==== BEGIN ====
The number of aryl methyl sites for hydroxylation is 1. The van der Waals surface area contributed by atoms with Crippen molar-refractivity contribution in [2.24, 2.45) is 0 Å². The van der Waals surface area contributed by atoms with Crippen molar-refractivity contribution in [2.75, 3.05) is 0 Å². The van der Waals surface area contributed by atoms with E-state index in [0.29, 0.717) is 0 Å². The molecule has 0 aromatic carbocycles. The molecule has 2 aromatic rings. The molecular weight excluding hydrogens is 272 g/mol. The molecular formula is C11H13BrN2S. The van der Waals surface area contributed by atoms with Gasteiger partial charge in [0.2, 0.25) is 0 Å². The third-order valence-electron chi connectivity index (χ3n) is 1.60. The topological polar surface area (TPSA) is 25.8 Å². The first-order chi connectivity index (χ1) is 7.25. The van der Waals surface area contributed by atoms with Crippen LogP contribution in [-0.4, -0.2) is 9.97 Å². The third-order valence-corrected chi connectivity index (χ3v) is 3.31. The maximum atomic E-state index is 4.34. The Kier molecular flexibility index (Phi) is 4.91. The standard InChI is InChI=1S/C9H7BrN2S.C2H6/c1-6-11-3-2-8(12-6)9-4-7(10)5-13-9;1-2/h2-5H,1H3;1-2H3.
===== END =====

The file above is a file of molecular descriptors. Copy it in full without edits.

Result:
The number of aryl methyl sites for hydroxylation is 1. The van der Waals surface area contributed by atoms with Crippen molar-refractivity contribution in [2.24, 2.45) is 0 Å². The van der Waals surface area contributed by atoms with Crippen molar-refractivity contribution in [2.75, 3.05) is 0 Å². The van der Waals surface area contributed by atoms with E-state index in [0.29, 0.717) is 0 Å². The molecule has 0 aromatic carbocycles. The molecule has 2 aromatic rings. The molecular weight excluding hydrogens is 272 g/mol. The molecular formula is C11H13BrN2S. The van der Waals surface area contributed by atoms with Gasteiger partial charge in [0.2, 0.25) is 0 Å². The third-order valence-electron chi connectivity index (χ3n) is 1.60. The topological polar surface area (TPSA) is 25.8 Å². The first-order chi connectivity index (χ1) is 7.25. The van der Waals surface area contributed by atoms with Crippen LogP contribution in [-0.4, -0.2) is 9.97 Å². The third-order valence-corrected chi connectivity index (χ3v) is 3.31. The maximum atomic E-state index is 4.34. The Kier molecular flexibility index (Phi) is 4.91. The standard InChI is InChI=1S/C9H7BrN2S.C2H6/c1-6-11-3-2-8(12-6)9-4-7(10)5-13-9;1-2/h2-5H,1H3;1-2H3.